Iceland will have a male-majority parliament after all, election recount shows
By Stine Jacobsen and Jacob Gronholt-Pedersen
COPENHAGEN (Reuters) -Iceland looked to have elected a woman-majority parliament but a recount of votes on Sunday showed there will still be more men than women in the chamber, state broadcaster RUV reported.
Thirty women were elected to the 63-seat parliament in Saturday’s election, up from 24 in the previous vote. Earlier results before the recount late on Sunday had shown 33 women were elected.
The National Electoral Commission has not published the results on its website and could not immediately be reached for comment.
Only three countries – Rwanda, Cuba and Nicaragua – have more women than men in parliament, while Mexico and the United Arab Emirates have a 50/50 split, according to data from the Inter-Parliamentary Union.
In Europe, Sweden and Finland have 47% and 46% women’s representation in parliament, respectively.
Iceland, a North Atlantic island of 371,000 people, was ranked the most gender-equal country in the world for the 12th year running in a World Economic Forum (WEF) report released in March.
Opinion polls had forecast the governing coalition would fall short of a majority, but a surge in support for the centre-right Progressive Party, which won five more seats than in 2017, pushed the coalition’s total count to 37 seats, according to RUV.
Members of the current government, which consists of Prime Minister Katrin Jakobsdottir’s Left-Green Movement, the conservative Independence Party and the Progressive Party, said before the election they would negotiate continued cooperation if they held their majority.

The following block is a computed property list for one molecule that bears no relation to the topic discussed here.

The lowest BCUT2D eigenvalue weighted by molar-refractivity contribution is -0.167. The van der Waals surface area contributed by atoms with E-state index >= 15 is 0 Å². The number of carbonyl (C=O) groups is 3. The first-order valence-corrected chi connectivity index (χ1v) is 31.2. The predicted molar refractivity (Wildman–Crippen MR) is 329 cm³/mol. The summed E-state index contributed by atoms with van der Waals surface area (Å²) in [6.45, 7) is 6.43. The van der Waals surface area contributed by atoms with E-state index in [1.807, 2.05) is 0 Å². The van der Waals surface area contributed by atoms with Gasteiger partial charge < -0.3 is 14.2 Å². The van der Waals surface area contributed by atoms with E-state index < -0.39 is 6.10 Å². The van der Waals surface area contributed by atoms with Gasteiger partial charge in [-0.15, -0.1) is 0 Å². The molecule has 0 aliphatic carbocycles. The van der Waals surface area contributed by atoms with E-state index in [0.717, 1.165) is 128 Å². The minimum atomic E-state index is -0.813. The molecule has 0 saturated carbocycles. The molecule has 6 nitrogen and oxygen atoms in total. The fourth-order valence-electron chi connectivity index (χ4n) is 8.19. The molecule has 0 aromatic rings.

President Gudni Johannesson said he would not hand a mandate to form a new government to any party but would await coalition talks among the three parties.
The Independence Party remained the biggest in parliament with 16 seats, unchanged from the last election. Party leader and former Prime Minister Bjarni Benediktsson said he was optimistic the three parties could form a coalition and he would not demand that he lead a new government, RUV reported.
The Left-Green Movement got eight seats, down from 11 in the 2017 election, although two parliamentarians left the party shortly after the last election.
(Reporting by Stine Jacobsen and Jacob Gronholt-Pedersen; Editing by Angus MacSwan, Frances Kerry and Peter Cooney)